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- Published 26.04.13
Calcutta, April 25: Amit Mitra’s agony was Saradha’s ecstasy but the stoical finance minister seems to have suffered in silence instead of prescribing a painkiller.
Companies illegally mobilising deposits appear to have sucked dry one of the most preferred sources of loans for the debt-burdened Bengal government in the past two years, forcing it to tap markets with narrower repayment windows.
Official data show a steady slide in small-savings deposits and a spurt in withdrawals, which left a thin slice for the state government to borrow from to make ends meet (see chart). Bengal had ranked first among states in deposit mobilisation several times when the Left was in power.
“It is clear from the data that people were withdrawing more than depositing in these schemes…. As the deposit-withdrawal ratio was negative, the government could not borrow much from the small-savings pool,” said an official.
According to him, the negative deposit-withdrawal ratio made it clear that people were diverting money from safe small-savings schemes into riskier schemes that promised unrealistic returns — such as those run by Saradha and others across rural Bengal.
Chief minister Mamata Banerjee has said she did not know that the so-called chit fund companies were illegally mobilising deposits in the state. But sources at Writers’ said the numbers were readily available with Mitra’s department as well as in the Economic Review and a cursory glance should have set alarm bells ringing.
“The finance minister is supposed to know about collections for small savings as the pool has been the biggest source of government borrowing for years. He should have noticed the dip and informed the chief minister,” said a senior state government official.
Mitra, who has not commented on the deposit default crisis in public although the government has announced an additional tax to bankroll a relief fund, was not available for comment today despite repeated calls from this newspaper.
A debt-stressed government can tap either the market or the small-savings pool for working capital management.
Finance ministers usually find the small-savings pie delectable as it offers a moratorium on repayment of the principal for six years whereas the repayment burden on market borrowings kicks in immediately. Besides, the repayment period in case of market borrowings is between eight and 12 years while loans from small savings can be repaid in 25 years.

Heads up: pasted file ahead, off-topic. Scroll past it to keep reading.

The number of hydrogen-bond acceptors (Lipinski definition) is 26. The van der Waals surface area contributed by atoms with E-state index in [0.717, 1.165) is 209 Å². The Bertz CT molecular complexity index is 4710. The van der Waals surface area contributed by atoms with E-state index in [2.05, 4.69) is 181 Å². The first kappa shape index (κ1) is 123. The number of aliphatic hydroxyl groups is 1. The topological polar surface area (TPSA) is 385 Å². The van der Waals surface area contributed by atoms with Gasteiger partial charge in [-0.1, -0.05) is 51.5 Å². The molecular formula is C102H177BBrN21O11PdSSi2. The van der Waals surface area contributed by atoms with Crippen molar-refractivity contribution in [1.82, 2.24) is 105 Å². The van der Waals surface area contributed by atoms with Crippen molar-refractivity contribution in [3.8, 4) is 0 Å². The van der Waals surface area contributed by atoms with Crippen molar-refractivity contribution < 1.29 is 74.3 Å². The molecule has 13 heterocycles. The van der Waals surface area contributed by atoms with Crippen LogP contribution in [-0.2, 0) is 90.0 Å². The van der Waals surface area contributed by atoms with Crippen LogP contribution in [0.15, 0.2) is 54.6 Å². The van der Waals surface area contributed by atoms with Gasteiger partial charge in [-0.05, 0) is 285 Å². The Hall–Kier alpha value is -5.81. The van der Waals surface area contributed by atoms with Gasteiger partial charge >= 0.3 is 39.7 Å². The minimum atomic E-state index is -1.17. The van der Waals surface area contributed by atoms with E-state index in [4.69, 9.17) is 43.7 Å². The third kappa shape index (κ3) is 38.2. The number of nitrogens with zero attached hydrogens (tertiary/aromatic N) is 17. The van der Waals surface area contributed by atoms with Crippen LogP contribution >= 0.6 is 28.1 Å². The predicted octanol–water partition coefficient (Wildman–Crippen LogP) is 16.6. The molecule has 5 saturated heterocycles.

Although the 8.5 per cent coupon rate on market loans, which depends on the state’s creditworthiness, is a few percentage points lower than the 9 per cent rate of interest on loans from small savings, most finance ministers tap the market only after exhausting the small-savings option.
“The biggest advantage of the small-savings option is that the loan amount is available on the first day of the month, which makes working capital management easy for the government,” said an official.
In 2011-12 and 2012-13, the state clocked record market borrowings — Rs 22,190 crore and 21,100 crore respectively — as it was left with no other option.
There is no conclusive proof yet that the dip in the small-savings collection happened because of the proliferation of deposit-mobilising companies. But a city-based economist said there was “certainly a certain degree of correspondence” between the two.
“Several factors like the reduction in the rate of interest and a slash in commissions for agents may have contributed to the decline. But there is little doubt that the savings have been channelled to the so-called chit funds,” said the economist.
At present, the average return from small savings is around 8.2 per cent, which means it would take around 8 years for the principal to double itself. But many deposit-mobilising companies have been promising to double the principal in five years.
For two small-savings schemes — the public provident fund and the senior citizen savings scheme — there is no commission for the agents. For another six schemes, the agents get 0.5 per cent to 2 per cent commission, which is set by the Centre.
“Companies like Saradha used this opportunity to lure agents who have already earned the faith of the rural populace by working as government agents. They were offered high rates of commission ranging from 20 to 30 per cent of the deposits,” said an official at the small-savings directorate.
The directorate, with 20 regional offices across the state, is supposed to look after small-savings collection and monitor the activities of the agents who sell the schemes to the people.
“The small-savings directorate had written to the finance department that many of the 33,000 government- authorised agents were encouraging people to deposit money with deposit-taking companies. But the warnings fell on deaf ears,” said an official.
The finance department was given specific examples of areas like Siliguri, Durgapur, Burdwan, South 24-Parganas and North 24-Parganas —sources of high savings mobilisation for years — where the deposit-withdrawal ratio remained negative throughout 2011-12 and 2012-13.
“No one in the government cared,” the official said.
According to him, the directorate tried to organise awareness programmes about the risks of schemes that promise high returns but in the absence of support from the finance department, the efforts did not yield much result.